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What is the difference between igneous and sedimentary rocks?  

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There are three types of rocks: igneous, sedimentary and metamorphic. 

Igneous rocks are formed through the solidification of magma. Deep inside the Earth, temperature are high enough to melt rocks and such molten rocks are called magma. When magma reaches the surface, it cools down and solidifies, forming igneous rocks. These can be extrusive, when magma cools above the surface of Earth or intrusive, if the solidification takes place below the surface of Earth. Some examples of igneous rocks include basalt and granite.

In comparison, sedimentary rocks are formed through the deposition, consolidation and compression of rocks, soil particles and other fragments of existing rocks. Since these rocks are formed from parts of existing rocks, they are also sometimes called secondary rocks. These rocks are generally formed under water, but may also be formed over the ground surface. Some examples of sedimentary rocks include limestone and sandstone.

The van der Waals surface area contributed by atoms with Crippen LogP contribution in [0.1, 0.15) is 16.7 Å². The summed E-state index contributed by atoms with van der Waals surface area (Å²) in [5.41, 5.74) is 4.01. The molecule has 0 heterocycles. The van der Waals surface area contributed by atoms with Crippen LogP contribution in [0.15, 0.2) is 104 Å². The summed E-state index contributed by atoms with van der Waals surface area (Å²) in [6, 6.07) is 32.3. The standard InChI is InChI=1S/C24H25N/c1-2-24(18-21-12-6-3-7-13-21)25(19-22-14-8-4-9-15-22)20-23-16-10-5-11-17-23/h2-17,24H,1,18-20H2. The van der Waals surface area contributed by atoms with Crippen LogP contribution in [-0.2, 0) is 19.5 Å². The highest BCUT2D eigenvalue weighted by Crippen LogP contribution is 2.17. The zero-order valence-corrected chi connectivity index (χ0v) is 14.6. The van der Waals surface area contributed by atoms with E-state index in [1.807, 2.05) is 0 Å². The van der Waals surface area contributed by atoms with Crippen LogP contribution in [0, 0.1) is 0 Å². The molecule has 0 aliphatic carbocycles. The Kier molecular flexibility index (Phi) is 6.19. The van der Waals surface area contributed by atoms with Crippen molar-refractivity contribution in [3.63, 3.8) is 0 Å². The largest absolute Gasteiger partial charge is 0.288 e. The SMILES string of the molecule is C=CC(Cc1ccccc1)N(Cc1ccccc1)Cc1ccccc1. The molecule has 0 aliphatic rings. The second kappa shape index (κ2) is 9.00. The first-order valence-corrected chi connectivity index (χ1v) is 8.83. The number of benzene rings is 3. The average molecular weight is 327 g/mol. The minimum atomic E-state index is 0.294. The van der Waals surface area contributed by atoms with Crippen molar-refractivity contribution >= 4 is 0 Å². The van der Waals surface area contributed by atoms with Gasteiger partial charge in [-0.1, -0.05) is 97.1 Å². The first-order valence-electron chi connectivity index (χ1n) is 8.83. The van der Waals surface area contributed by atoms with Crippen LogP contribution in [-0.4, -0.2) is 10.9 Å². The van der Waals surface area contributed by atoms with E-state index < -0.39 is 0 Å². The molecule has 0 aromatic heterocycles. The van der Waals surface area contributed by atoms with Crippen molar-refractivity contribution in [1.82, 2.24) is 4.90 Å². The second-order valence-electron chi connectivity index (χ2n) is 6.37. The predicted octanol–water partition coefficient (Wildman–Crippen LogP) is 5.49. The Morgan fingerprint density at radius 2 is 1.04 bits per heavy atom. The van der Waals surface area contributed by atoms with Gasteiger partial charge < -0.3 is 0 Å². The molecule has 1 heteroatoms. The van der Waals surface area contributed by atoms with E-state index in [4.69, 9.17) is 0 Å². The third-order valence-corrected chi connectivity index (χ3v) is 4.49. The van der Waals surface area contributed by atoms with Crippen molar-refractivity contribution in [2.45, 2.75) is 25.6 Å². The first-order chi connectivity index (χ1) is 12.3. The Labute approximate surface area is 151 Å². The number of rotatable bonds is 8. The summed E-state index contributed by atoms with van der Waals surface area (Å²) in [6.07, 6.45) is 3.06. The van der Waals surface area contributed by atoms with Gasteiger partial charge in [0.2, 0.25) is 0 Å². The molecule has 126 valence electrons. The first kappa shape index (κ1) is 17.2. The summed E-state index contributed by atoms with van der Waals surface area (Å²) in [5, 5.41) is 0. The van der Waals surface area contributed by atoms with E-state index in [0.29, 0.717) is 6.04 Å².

Metamorphic rocks are formed when intense heat and pressure are applied to existing rocks. Marble and slate are examples of metamorphic rocks.

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